Some services to think about include:
- Banks and investment services
A large portion of your goings-on may be done over the Internet, but sometimes financial institutions may find the need to mail confidential documents which could end up at your previous address should you fail to update your details.
- PayPal and other payment services
The likes of PayPal may not send you physical documents per se, but you don’t want to forget to make address updates with them. Reason is because leaving your old address as-is can result in products getting lost during shipping or even declined payments.
When updating addresses, do the same with other payment services you use such as Venmo and Stripe.
- Loan issuers
A loan can feel like an albatross around the neck, but whether it’s Freddie Mac, Sallie Mae, or SoFi, you don’t want to fall behind on the same.
If you’re signed up with any loan providers, you need to keep them in the loop if you plan to change addresses. Good thing is, most loan issuers have an online provision that allows for quick address changes when moving.
Alternatively, you can always call and have them update your address details from their end.
- Credit card companies
Credit makes the world go round, and if you’re like most people, you’ll have one or more credit cards under your name.
Make sure to include your credit card provider(s) in your changing address checklist if you have a house move in the offing.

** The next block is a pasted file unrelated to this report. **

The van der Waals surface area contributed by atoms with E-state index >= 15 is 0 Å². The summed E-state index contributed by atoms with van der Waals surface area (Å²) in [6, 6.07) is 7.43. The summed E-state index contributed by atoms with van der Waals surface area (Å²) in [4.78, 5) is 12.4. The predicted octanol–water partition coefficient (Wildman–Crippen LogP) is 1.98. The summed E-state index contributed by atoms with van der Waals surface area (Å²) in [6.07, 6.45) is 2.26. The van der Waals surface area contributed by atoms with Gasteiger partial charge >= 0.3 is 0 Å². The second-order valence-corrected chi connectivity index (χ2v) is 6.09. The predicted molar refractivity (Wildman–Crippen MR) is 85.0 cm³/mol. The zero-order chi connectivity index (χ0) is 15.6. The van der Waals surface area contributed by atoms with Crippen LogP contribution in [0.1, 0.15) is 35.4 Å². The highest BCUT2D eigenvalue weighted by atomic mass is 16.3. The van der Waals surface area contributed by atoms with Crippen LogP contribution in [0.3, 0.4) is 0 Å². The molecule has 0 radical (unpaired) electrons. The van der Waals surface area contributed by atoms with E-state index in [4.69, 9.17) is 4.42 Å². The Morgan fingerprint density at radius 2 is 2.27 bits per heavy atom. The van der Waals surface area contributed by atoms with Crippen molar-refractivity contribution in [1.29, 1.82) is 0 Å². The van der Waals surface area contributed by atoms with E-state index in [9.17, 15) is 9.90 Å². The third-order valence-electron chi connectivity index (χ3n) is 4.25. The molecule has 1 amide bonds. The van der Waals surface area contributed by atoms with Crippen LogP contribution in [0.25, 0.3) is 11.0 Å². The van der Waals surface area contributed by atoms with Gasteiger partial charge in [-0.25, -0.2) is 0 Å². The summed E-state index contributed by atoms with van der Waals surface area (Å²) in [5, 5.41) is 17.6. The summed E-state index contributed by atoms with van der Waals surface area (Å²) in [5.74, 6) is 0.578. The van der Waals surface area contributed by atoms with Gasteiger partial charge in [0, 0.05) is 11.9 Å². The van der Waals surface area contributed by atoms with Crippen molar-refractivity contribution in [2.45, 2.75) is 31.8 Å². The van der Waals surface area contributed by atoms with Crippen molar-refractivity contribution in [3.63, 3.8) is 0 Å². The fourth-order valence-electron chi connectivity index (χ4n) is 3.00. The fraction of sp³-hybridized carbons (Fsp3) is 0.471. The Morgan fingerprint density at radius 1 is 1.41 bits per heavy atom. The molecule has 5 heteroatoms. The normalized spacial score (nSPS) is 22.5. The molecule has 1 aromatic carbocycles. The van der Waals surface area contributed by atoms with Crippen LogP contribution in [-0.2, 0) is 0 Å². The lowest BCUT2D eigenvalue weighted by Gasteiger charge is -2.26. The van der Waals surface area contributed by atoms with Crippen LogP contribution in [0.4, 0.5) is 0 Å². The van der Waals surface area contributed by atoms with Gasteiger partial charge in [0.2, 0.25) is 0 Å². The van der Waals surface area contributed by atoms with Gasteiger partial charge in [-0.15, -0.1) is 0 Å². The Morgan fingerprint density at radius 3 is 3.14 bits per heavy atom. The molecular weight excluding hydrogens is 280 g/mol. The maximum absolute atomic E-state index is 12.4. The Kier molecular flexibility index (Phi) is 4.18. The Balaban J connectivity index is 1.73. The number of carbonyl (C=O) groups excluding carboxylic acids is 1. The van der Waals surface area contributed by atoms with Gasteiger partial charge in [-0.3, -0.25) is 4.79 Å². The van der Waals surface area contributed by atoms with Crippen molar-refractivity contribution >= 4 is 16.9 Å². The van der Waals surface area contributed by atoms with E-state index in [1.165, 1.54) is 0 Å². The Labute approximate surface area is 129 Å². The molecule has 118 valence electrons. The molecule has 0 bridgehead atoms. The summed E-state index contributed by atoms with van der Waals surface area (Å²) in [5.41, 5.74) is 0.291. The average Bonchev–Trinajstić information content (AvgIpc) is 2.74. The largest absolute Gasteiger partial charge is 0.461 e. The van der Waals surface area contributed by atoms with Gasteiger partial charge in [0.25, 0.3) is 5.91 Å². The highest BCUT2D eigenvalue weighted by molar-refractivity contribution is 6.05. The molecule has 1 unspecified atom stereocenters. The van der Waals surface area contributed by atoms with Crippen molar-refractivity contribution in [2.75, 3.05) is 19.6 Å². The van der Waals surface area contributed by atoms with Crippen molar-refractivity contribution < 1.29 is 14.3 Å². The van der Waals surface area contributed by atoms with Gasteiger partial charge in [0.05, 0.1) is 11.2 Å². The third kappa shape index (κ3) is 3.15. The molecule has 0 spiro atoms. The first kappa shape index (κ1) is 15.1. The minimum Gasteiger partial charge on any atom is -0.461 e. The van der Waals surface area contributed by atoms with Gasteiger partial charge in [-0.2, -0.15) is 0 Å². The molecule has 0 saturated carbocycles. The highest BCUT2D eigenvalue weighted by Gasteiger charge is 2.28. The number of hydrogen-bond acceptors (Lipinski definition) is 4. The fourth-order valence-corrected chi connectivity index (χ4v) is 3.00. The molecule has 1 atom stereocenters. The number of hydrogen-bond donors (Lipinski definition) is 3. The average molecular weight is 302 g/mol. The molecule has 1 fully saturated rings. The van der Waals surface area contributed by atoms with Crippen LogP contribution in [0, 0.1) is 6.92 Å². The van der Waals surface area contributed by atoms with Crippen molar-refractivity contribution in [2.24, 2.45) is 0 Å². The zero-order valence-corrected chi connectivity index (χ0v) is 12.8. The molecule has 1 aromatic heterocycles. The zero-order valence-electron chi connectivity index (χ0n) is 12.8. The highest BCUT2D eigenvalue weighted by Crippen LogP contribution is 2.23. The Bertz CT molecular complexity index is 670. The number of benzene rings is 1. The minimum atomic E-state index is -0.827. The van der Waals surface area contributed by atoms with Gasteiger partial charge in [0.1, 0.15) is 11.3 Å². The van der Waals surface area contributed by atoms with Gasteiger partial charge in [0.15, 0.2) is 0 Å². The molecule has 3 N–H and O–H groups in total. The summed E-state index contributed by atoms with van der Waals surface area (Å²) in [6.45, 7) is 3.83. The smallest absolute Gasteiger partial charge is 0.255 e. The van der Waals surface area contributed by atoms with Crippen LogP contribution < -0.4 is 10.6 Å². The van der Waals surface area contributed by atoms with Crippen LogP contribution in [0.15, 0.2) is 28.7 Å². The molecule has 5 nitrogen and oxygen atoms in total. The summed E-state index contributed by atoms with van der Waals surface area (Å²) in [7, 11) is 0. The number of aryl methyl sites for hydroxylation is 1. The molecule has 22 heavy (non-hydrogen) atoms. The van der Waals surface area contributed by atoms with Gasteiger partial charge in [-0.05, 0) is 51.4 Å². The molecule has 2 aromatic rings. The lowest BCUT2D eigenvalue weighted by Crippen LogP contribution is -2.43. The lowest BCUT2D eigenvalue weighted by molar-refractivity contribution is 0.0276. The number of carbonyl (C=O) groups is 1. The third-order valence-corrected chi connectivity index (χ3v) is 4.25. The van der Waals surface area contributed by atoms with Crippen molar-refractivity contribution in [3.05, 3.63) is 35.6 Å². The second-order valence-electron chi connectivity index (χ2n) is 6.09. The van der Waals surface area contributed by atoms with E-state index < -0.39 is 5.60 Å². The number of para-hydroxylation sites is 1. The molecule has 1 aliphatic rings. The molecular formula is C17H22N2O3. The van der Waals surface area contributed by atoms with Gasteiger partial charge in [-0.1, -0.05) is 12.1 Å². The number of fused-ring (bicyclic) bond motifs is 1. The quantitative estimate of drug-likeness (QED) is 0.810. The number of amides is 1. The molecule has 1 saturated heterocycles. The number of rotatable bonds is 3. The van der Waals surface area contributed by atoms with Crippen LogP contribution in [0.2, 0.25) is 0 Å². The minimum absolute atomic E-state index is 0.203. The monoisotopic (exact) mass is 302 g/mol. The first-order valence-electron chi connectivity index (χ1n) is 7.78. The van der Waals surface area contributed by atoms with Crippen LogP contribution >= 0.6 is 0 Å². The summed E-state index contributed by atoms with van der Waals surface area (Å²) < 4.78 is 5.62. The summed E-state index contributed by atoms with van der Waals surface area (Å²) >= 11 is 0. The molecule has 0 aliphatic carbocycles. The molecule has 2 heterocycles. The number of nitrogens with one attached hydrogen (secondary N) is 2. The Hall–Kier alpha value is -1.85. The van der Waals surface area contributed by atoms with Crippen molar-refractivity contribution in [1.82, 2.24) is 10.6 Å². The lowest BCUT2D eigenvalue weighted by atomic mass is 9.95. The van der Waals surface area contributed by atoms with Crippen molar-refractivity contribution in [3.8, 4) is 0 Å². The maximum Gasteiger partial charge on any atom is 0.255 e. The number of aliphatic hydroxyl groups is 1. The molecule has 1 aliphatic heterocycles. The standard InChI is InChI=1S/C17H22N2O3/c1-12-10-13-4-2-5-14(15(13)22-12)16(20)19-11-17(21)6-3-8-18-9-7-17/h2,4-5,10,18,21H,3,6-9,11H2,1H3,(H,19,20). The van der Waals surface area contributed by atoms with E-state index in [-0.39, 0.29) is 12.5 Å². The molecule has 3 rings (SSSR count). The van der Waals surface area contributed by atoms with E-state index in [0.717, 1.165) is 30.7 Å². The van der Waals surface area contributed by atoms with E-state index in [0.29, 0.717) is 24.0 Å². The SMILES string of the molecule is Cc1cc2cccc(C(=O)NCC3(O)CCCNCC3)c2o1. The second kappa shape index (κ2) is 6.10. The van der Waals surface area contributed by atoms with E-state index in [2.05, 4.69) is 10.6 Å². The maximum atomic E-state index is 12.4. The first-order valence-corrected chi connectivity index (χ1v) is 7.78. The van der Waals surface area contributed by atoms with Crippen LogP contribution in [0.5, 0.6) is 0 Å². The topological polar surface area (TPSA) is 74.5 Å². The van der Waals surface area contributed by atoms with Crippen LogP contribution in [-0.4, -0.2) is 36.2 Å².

- Retail credit accounts
If you have credit cards with specific stores, remember to also update your details with them. Loyalty programs too.
- Accountant and tax advisors
Unless you’re an accountant, tax season is the least favorite time of year for a lot of people. If you have a move on the cards, though, you can make filing time a less painful affair by updating your address information well in advance.
This ensures you avoid issues such as lost refunds, unnecessary delays, or even tax audits come crunch time.
When it comes to making address changes when moving, some services may not be as time-sensitive as some entries on this list (although that depends).
However, it pays to get them out of the way now that you’re tackling your changing address checklist to ensure you don’t miss anything.
A list of services to consider when making your address change checklist includes:
If you rely on external parties to run your cleaning errands for you, you need to clue them in on your upcoming move (date included).
If you’re moving within the same area, all you need to do (assuming you’re happy to retain them) is share your new address details with them.
If you’re using NYC, Boston, Florida, or Los Angeles movers to move across states, however, (or any other part of the country for that matter) consider canceling your cleaning service if the provider does not cover the area you’re relocating to.
As with cleaning (above), the same advice applies if you use gardening services.
- Window cleaner
Do you use specialist or professional window cleaners? You may also want to update your details with them when moving house, whether it’s updating addresses or canceling the service altogether.
Your relationship with your accountant is a personal one, so remember to give them a heads-up regarding your move.
In the event they need to mail you any documents at some point, there will be no risk of your personal matters leaking to the wrong eyes.
- Lawyer or solicitor